I’m a Pill Bug
by Yukihisa Tokuda; illustrated by Kiyoshi Takahashi
Reviewed by Deb Clark
Pill bugs. Roly-polies. Sow bugs. Doodle bugs. Whatever you call them, kids love them.
My oldest daughter, who runs hysterically screaming from spiders, beetles and dust bunnies alike, gleefully picks up every pill bug she sees. Every spring at her preschool, countless roly-polies meet premature death on the playground as kids snatch up every hapless, segmented creature emerging too visibly from cold-weather slumber. It’s genocide by over-enthusiasm.
This seemingly innate childish fascination makes I’m a Pill Bug immediately attractive to its intended audience. The truly interesting information, illustrated with simple yet precise cut-paper collages, makes it appealing throughout—and beyond: my daughter demanded an immediate reread.
The book, translated from the original Japanese (where pill bugs are called dango-mushi, if you’d like to know), presents an extremely thorough overview of pill bug behavior in basic language and engaging images effortlessly understood by preschoolers. We learn what they eat, why they live near people, how they protect themselves when threatened, why they shed and eat their shells and how they reproduce. That last nugget of information led to a briefly uncomfortable moment in our house.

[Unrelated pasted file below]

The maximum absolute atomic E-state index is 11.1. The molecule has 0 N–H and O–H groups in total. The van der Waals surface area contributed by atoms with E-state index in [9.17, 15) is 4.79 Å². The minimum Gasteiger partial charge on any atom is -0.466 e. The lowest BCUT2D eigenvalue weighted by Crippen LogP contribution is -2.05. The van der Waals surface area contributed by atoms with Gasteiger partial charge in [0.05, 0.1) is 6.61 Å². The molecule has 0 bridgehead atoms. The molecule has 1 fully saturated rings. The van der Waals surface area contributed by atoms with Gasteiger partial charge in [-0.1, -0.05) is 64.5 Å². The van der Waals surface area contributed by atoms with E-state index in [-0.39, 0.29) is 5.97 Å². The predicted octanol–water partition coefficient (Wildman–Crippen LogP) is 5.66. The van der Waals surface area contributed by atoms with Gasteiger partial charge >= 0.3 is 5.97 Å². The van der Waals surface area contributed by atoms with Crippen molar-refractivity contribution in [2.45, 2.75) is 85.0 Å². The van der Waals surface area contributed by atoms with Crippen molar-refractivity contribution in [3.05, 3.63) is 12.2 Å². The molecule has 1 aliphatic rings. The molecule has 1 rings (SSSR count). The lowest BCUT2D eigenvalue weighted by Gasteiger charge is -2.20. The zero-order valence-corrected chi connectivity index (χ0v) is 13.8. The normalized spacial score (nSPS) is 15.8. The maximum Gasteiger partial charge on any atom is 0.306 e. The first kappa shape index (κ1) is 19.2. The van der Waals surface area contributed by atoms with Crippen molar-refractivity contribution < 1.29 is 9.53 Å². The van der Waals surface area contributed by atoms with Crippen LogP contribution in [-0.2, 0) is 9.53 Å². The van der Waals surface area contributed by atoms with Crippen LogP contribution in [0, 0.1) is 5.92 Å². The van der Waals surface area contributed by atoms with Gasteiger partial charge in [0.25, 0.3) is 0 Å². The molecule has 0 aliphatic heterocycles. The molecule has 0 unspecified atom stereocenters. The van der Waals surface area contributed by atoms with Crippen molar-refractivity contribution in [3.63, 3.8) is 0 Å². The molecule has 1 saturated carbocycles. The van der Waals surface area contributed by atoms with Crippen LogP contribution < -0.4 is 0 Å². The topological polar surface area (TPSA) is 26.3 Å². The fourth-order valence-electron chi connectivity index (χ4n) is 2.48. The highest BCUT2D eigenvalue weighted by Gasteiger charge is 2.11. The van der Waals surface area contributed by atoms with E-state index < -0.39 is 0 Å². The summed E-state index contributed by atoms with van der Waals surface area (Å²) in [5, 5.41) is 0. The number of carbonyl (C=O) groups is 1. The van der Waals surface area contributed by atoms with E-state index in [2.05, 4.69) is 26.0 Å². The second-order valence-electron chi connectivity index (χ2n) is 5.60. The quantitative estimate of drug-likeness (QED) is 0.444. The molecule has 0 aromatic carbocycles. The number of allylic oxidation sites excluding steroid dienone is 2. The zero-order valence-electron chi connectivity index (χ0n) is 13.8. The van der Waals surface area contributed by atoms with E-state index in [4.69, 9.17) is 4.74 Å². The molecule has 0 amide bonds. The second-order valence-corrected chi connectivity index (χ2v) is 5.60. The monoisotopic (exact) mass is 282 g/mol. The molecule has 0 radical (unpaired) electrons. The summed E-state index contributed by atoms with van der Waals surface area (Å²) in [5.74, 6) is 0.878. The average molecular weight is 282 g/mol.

“Mom,” said my daughter, noting one of the graphics, “why do some roly-polies like to crawl on top of other roly-polies?”
“Oh,” I reply, perhaps a little too quickly. “They just like to play, honey.”
Yeah, yeah, I copped out. But she’s four. I'm not prepared to be the Mom whose daughter explains procreation to every other kid in her class.
By far the biggest source of delight for my daughter was the poop. As this book illustrates over and over and over, pill bugs poop. A lot. An awful lot. It was actually kind of horrifying for me, as I initially perused this book over dinner, to see all the images of prodigious pill bug poop. Why one of their monikers isn’t poop bug I can't explain. All I know is I’m never holding one in my bare hand again.